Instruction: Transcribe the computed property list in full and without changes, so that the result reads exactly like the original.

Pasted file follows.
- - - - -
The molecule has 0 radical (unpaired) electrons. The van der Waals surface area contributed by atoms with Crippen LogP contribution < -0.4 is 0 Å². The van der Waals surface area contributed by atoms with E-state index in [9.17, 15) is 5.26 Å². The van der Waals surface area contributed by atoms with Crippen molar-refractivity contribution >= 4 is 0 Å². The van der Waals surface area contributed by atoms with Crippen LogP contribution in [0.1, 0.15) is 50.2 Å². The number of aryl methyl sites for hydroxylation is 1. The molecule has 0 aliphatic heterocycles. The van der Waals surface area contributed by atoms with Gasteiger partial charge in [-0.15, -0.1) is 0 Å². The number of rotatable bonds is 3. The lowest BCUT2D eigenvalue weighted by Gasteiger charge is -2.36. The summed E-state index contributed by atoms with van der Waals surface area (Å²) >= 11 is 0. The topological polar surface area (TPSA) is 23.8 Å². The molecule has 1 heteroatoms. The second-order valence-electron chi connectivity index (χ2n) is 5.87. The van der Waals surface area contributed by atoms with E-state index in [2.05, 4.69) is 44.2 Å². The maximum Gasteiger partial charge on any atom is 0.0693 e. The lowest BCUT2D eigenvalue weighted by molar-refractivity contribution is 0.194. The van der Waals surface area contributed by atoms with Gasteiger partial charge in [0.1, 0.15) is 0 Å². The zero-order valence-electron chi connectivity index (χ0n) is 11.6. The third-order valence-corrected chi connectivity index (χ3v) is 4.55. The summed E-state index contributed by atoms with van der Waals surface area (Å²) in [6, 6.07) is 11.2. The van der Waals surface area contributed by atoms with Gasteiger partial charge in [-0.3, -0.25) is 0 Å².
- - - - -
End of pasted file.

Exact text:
The molecule has 0 radical (unpaired) electrons. The van der Waals surface area contributed by atoms with Crippen LogP contribution < -0.4 is 0 Å². The van der Waals surface area contributed by atoms with E-state index in [9.17, 15) is 5.26 Å². The van der Waals surface area contributed by atoms with Crippen molar-refractivity contribution >= 4 is 0 Å². The van der Waals surface area contributed by atoms with Crippen LogP contribution in [0.1, 0.15) is 50.2 Å². The number of aryl methyl sites for hydroxylation is 1. The molecule has 0 aliphatic heterocycles. The van der Waals surface area contributed by atoms with Gasteiger partial charge in [-0.15, -0.1) is 0 Å². The number of rotatable bonds is 3. The lowest BCUT2D eigenvalue weighted by Gasteiger charge is -2.36. The summed E-state index contributed by atoms with van der Waals surface area (Å²) >= 11 is 0. The topological polar surface area (TPSA) is 23.8 Å². The molecule has 1 heteroatoms. The second-order valence-electron chi connectivity index (χ2n) is 5.87. The van der Waals surface area contributed by atoms with E-state index in [2.05, 4.69) is 44.2 Å². The maximum Gasteiger partial charge on any atom is 0.0693 e. The lowest BCUT2D eigenvalue weighted by molar-refractivity contribution is 0.194. The van der Waals surface area contributed by atoms with Gasteiger partial charge in [0.1, 0.15) is 0 Å². The zero-order valence-electron chi connectivity index (χ0n) is 11.6. The third-order valence-corrected chi connectivity index (χ3v) is 4.55. The summed E-state index contributed by atoms with van der Waals surface area (Å²) in [6, 6.07) is 11.2. The van der Waals surface area contributed by atoms with Gasteiger partial charge in [-0.3, -0.25) is 0 Å².